Over the months that followed, many write-ups, Facebook lives and YouTube videos were made, with one focus, attack Federalism. The Biya regime relaxed. As soon as Federalist voices seemed to have been tamed for a while, the regime prodded and taunted the separatists towards the one direction they could easily go – violence. This worked and the whole Anglophone region was thrown into conflict. This, to the regime, was a win-win situation. It gave them legitimacy to wipe out any dissenting voices, while at the same time, ensuring that they (the regime) could easily mask as separatists and attack anything remotely resembling a call for federalism.

Their attack for the Anglophone General Conference initiative of Cardinal Tume and Dr. Simon Munzu amongst others, has been just one of the many ways to ensure the Federalist agenda does not resurface. The attack on Federalists instigated by Boh Herbert’s write-up and subsequent attack at their private meeting in the USA by Eric Tataw, another separatist, who clearly expressed his hatred for the federalists by stating he will not write his name on the same paper as them, even if it meant he will then be able to make his points, further accentuate the level at which they are willing to go to stop the federalists.

As one casts an eye for a sense of progress on the Anglophone, all one can see is the constant attack on Federalists, mainly by Ambazonians and this has been extended to the Francophones, who are easily working with Federalists to heap more pressure on the Biya regime. The hatred for Federalists and by extension, the francophones, has been such that many Ambazonians are openly declaring their support for Biya to stay in power, if only by so doing, they could thwart the efforts of the federalist.

If anything, this is by every indication, a very unusual alliance between the Biya regime and the Ambazonians, whose only point of convergence is their disdain for the Federalist. This, however, is understandable, given that the Federalist stands as the voice of reason within the carnage. The federalist presents the meeting point between two extremes and most importantly, the federalist approach presents the most likely prospect of success in giving autonomy to the Anglophone and bringing a close to the crisis. Why would this be a problem for the Biya regime and the Ambazonian, one may ask? This is simply, the two extremes thrive on power and control, the Biya regime loses its control of the English-speaking regions, unleashing the potential for accountability and growth. The Ambazonian leaders lose their only opportunity of attaining leadership by ascription rather than merit. The Federalist position is one in which the actors have no personal benefits other than a change in the form of the state which will usher in the devolution of power, accountability and a system of fairness where the best and brightest will lead. This, unfortunately, is something that both the Biya regime and most of the current Ambazonia leadership, do not clearly want as it will render them obsolete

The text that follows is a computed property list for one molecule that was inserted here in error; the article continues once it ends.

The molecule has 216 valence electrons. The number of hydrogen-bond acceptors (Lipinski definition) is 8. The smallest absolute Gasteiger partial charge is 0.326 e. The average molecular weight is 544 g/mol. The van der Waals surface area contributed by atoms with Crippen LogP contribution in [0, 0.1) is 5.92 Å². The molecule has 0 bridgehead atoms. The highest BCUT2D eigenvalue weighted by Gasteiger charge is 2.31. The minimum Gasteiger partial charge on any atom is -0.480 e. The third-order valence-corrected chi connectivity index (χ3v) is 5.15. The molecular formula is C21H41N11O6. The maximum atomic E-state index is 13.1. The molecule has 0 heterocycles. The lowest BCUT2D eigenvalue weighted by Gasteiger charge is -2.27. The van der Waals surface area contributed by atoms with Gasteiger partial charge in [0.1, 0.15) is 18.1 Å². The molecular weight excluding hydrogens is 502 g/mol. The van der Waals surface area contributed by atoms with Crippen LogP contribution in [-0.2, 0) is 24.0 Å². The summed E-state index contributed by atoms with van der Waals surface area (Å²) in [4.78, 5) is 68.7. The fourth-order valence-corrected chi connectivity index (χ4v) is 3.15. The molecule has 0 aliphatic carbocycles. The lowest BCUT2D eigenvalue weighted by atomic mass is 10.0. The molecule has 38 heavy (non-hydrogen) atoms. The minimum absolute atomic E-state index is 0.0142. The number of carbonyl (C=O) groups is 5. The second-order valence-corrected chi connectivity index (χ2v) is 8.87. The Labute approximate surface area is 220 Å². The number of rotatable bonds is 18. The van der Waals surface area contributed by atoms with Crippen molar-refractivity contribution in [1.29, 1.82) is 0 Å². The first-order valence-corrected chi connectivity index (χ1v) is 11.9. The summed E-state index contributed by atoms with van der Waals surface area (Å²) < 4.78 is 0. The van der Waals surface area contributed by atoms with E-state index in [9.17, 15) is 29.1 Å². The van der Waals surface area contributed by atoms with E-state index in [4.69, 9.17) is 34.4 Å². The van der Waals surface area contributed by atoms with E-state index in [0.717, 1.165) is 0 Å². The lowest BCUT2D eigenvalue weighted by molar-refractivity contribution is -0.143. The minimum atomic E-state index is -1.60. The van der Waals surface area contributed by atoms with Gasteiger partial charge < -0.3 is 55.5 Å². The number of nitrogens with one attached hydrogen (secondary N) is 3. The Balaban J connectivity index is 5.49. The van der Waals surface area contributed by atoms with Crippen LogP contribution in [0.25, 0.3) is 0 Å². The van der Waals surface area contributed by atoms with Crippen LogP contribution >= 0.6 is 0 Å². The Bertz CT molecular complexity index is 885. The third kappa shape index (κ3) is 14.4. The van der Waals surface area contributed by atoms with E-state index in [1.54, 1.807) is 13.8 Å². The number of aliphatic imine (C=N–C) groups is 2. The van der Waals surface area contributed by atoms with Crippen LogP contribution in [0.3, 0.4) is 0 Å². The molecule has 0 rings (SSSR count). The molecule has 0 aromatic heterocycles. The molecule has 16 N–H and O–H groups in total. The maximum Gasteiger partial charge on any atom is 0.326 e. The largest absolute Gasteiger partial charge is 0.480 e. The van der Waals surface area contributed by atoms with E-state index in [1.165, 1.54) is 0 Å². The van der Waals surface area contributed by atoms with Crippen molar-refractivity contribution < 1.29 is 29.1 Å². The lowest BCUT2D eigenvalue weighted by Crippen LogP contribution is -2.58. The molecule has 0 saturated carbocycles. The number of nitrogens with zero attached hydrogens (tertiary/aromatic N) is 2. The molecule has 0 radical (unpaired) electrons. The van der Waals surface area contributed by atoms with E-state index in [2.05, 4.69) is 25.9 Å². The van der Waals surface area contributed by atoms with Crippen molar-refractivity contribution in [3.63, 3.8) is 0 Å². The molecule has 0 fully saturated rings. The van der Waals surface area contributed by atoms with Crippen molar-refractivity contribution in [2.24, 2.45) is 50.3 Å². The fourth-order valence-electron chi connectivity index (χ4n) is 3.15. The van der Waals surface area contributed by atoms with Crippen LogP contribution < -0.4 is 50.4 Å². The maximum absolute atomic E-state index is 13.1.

Cardinal Tumi Confirms that All Anglophone Conference is going ahead as Planned: Just on a Future Date

FB_IMG_1533927095149Despite some initial challenges and reservations expressed within some quarters, Christian Cardinal Tumi has today confirmed that the All Anglophone Conference is going ahead as planned. However, instead of taking place on 29th and 30th August as initially scheduled, the event will take place on 21st and 22nd November 2018.  This, the organisers say, is to ensure adequate preparations.

In a Press Release following a meeting that took place today in Douala, the economic capital of Cameroon, the retired cardinal expressed satisfaction at how plans were going towards the realisation of the conference. He also confirmed that there has been overwhelming support from across Cameroon.

It is hoped that this conference will start the discussions that could lead to a peaceful resolution of the Anglophone Crisis. The current phase of the crisis, which began in 2016, has been the bloodiest since the two Cameroons came together in 1961.

Below is copy of the full Statement by the Cardinal.

PRESS RELEASE